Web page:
Gather 'round, readers, and hear Lankum's Ian Lynch host Fire Draw Near, a monthly podcast dedicated to the history of Irish folk songs. In each episode, Lynch breaks down a song's narrative, discusses its various interpretations, and how these different iterations came about if the origin is known.
Typically, the folk song comes from a spoken tradition, and is carried from person to person, often from pub to pub, where much of the world's oldest popular music got its start. Eventually, some songs are standardized into broadside form. From there, the sheets make their way across the country, rambling as they are wont to do, and in turn become adapted by many a bard 'cross the land.
Some stay in their oral form and the morals change wildly until they are recorded and standardized, to some degree. Songs chart these waters, and a few change paths. The complexity of marrying oral tradition with the printed word is a rich topic, and the songs that come about from this union are beautiful and storied. Many a ditty warns women of men, and tells of scorned lovers, unholy unions and further yarns on topics from yesteryore's tabloids. Beware loose women and rambling men!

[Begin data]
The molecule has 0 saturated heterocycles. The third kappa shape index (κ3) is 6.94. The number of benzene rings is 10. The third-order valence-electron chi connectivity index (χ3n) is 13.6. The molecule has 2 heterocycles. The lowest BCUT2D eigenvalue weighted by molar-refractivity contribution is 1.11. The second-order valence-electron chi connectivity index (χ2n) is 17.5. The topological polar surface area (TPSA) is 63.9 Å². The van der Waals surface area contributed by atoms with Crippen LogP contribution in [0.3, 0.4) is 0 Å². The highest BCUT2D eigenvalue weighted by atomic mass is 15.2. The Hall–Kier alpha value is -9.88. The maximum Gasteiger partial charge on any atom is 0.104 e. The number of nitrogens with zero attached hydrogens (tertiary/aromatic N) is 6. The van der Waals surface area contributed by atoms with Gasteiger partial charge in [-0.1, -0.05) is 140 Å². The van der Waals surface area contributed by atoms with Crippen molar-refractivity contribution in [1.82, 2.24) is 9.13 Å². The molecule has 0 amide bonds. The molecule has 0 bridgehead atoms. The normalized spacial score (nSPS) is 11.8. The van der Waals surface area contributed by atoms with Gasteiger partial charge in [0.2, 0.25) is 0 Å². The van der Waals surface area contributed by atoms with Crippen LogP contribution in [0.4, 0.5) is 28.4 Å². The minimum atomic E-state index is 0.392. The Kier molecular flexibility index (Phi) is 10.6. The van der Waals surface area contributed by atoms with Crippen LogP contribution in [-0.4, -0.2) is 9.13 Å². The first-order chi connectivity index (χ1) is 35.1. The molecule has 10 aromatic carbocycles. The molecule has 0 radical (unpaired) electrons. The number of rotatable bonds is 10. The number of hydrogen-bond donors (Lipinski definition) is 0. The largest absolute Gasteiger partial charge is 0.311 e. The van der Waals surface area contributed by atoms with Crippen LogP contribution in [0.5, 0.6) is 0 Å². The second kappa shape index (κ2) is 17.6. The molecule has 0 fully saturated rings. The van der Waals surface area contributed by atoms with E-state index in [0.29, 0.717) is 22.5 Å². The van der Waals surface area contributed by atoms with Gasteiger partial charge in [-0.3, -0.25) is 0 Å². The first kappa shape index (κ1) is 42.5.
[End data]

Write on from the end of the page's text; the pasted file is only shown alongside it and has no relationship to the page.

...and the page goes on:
From there, Fire Draw Near compares the differing versions of each tune, the interpretations of which are so starkly opposed to each other that they are barely discernible as the same song. Different folk artist's interpretations give the songs varying flavor, ranging from funeral dirge to stein-clanking drinking song. Field recording, acoustic set and psychedelic folk revival alike are all cataloged here.
You can hear Lankum's drone-folk interpretations of a few classics here.
Lankum tends to follow in the funeral dirge tradition. Compare their version of Wild Rover to the Dubliner's own. One tells the tale of a pub regular, recounting the hijinks that drinking hath bestowed upon him to his compatriots, and the other is a mourner's lament of the curse of lady alcohol. Roughly the same lyrics, not at all the same song.
Personally, I love an elegy, and Lankum's sound becomes all the more rich knowing that the band has a thorough history and appreciation for the music they are adapting, though it's apparent in the work on its own.
You can give Fire Draw Near a listen on Spotify or SoundCloud (links below).